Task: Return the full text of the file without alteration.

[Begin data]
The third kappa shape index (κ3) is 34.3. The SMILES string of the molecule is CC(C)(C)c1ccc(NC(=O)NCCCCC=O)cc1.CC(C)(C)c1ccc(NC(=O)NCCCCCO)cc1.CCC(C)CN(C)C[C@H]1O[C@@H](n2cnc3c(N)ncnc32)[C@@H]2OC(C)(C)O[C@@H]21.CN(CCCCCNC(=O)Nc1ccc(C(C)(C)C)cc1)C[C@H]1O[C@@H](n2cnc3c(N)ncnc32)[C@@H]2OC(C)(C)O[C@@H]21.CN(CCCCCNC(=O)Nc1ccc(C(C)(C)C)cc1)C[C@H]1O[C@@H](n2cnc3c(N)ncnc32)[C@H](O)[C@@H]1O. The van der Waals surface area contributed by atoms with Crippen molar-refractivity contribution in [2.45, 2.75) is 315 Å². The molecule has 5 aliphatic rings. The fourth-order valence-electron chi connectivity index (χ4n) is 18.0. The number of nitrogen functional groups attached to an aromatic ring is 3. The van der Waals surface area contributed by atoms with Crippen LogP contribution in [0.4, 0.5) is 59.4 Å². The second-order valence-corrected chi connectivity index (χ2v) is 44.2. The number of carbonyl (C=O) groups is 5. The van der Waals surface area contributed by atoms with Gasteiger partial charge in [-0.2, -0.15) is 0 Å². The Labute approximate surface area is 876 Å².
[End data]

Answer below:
The third kappa shape index (κ3) is 34.3. The SMILES string of the molecule is CC(C)(C)c1ccc(NC(=O)NCCCCC=O)cc1.CC(C)(C)c1ccc(NC(=O)NCCCCCO)cc1.CCC(C)CN(C)C[C@H]1O[C@@H](n2cnc3c(N)ncnc32)[C@@H]2OC(C)(C)O[C@@H]21.CN(CCCCCNC(=O)Nc1ccc(C(C)(C)C)cc1)C[C@H]1O[C@@H](n2cnc3c(N)ncnc32)[C@@H]2OC(C)(C)O[C@@H]21.CN(CCCCCNC(=O)Nc1ccc(C(C)(C)C)cc1)C[C@H]1O[C@@H](n2cnc3c(N)ncnc32)[C@H](O)[C@@H]1O. The van der Waals surface area contributed by atoms with Crippen molar-refractivity contribution in [2.45, 2.75) is 315 Å². The molecule has 5 aliphatic rings. The fourth-order valence-electron chi connectivity index (χ4n) is 18.0. The number of nitrogen functional groups attached to an aromatic ring is 3. The van der Waals surface area contributed by atoms with Crippen LogP contribution in [0.4, 0.5) is 59.4 Å². The second-order valence-corrected chi connectivity index (χ2v) is 44.2. The number of carbonyl (C=O) groups is 5. The van der Waals surface area contributed by atoms with Gasteiger partial charge in [-0.2, -0.15) is 0 Å². The Labute approximate surface area is 876 Å².